And on the rare occasions when you try to take yourself out of the equation and still feel super connected to the issue - great! Now you are one of the very few humans in the world who’s found something you could dedicate your life to. Call it purpose, if you want. 

Tuning Your Interpretation Mechanism 

Every event we experience comes with its interpretation. That interpretation leads to an emotional charge.

Situation —> Interpretation —> Emotional Charge

What’s often broken is our interpretation mechanism.   

Of course, you will never know the real intentions behind people’s actions. In fact, people rarely know the motivation behind their actions themselves. Assuming you know the truth will come biting you. It’s better to assume you are ignorant. 

What we all need to do is tune our interpretation mechanism. It’s like the prism through which we see reality. 

The trouble comes in making assumptions without much evidence. And the solution is just as simple: get more evidence. Just bring up your hesitations to the asshole that cut in line in front of you. You’ll soon learn that most of those assholes are actually pretty nice humans who got carried away and didn’t see you. 

It takes courage to express how you really feel. But that’s what’s needed to tune your interpretation mechanism. You must get real data points from the world to prove your misjudgments wrong. 

Remember that: 

- People’s don’t know how you feel

- People don’t have the same information as you

- People may have the same view / belief as you

- People don’t have context as you

- We all make mistakes 

Getting Cut by the Razor: When You Think Others Attribute Malice to You 


My faulty interpretations mechanism has made me lose friends.

I used to check WhatsApp, Messenger and Instagram a million times a day. Being ADHD (not diagnosed, but that’s what I’d imagine it feels like), the goal was to clean all my messages by responding to them. Especially those important work ones. As you can imagine, you can’t really clear out your inbox by responding to everyone. It’s impossible! The effect is quite the opposite. For every message you send, you get 1.5 back.

Staying focused became close to impossible. So I swung my pendulum the other way. I began to check my email once a week and responded to WhatsApp messages only if they were relevant for the context at hand. Some people did not get a response for months or not at all. If you don’t believe me, try sending me an email or texting me. ;)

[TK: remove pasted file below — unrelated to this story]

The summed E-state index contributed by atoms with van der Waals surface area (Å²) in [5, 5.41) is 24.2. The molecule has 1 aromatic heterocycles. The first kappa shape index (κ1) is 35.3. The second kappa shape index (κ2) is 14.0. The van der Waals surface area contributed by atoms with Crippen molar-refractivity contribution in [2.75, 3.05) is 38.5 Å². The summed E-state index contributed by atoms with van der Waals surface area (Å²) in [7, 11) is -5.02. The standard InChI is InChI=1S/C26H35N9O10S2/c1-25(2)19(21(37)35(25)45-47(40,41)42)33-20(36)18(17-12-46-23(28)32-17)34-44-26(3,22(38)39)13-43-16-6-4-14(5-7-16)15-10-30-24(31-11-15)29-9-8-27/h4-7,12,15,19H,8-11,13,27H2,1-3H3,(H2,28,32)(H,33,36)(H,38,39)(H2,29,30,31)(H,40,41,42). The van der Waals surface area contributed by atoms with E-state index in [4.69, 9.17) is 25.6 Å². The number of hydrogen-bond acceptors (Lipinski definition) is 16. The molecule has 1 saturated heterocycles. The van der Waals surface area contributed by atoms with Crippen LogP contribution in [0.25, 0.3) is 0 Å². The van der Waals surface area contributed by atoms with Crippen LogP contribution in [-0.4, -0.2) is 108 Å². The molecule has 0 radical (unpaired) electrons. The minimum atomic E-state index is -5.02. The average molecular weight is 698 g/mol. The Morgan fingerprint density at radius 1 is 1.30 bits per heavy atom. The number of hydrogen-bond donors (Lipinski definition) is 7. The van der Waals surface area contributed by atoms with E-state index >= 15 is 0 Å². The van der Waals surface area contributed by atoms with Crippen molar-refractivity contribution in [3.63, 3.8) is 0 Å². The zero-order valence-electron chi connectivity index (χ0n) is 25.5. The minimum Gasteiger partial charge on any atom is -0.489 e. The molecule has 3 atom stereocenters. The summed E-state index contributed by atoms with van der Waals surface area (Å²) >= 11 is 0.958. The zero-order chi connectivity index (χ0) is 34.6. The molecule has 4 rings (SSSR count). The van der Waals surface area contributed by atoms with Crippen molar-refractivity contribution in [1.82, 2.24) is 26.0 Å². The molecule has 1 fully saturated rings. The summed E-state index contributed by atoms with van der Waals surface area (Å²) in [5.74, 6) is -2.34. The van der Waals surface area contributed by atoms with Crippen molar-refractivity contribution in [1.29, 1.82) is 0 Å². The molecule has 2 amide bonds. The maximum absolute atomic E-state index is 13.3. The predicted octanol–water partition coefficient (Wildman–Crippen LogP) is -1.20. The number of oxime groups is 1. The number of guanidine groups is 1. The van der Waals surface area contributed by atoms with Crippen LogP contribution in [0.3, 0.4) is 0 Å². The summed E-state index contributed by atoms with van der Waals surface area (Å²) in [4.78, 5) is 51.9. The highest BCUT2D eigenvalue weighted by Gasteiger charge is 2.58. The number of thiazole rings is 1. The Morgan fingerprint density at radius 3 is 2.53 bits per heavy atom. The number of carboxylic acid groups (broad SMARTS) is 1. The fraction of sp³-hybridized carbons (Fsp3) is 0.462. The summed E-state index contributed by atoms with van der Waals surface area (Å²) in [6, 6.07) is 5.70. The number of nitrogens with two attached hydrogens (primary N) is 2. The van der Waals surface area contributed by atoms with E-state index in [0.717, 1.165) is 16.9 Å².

The justification was simple. What’s more important - doing meaningful work or communicating? It’s a no-brainer. 

It worked like magic. I gained focus and became twice as productive.

Soon enough, some friends called me out when I ignored their texts.

Instead of fully embracing my new habit and educating others about it, I thought about how being ignored may have made people I love feel. Which created guilt for allegedly emotionally hurting them. Guilt made it even harder to respond to those I actually wanted to be in close touch with. Then more time elapsed. And more unanswered messages. And more guilt.

I did not say happy birthday to one of my best friends and “disappeared” for a month. 

I then explained the situation and, in reality, no one thought I didn’t respond because I didn’t care. It was all in my head! I only assumed it… turns out, even my best friends understood. All the stress I felt and guilt of not sending a birthday message became irrelevant. It was only me who thought that others attributed malice to me. I thought other people thought that I thought…. #inception 


You can’t always jump to conclusions and assume the worst of everyone, although there is always a reason to. Most of the time it’s neglect, not malice.

Accept the fact that people are distracted, irrational and confused. No one give a fuck about you. So don’t give too many fucks either! 

“Maturity is what happens when one learns to only give a fuck about what’s truly fuckworthy.”
Mark Manson, The Subtle Art of Not Giving a F*ck

Tune your interpretation mechanism and get more evidence if you believe you were treated unfairly.  

And finally, don’t fall into the #inception trap. “I thought, she thought, I thought that …” It’s as stupid as it sounds. 

Each second you nurture a negative thought is a second wasted.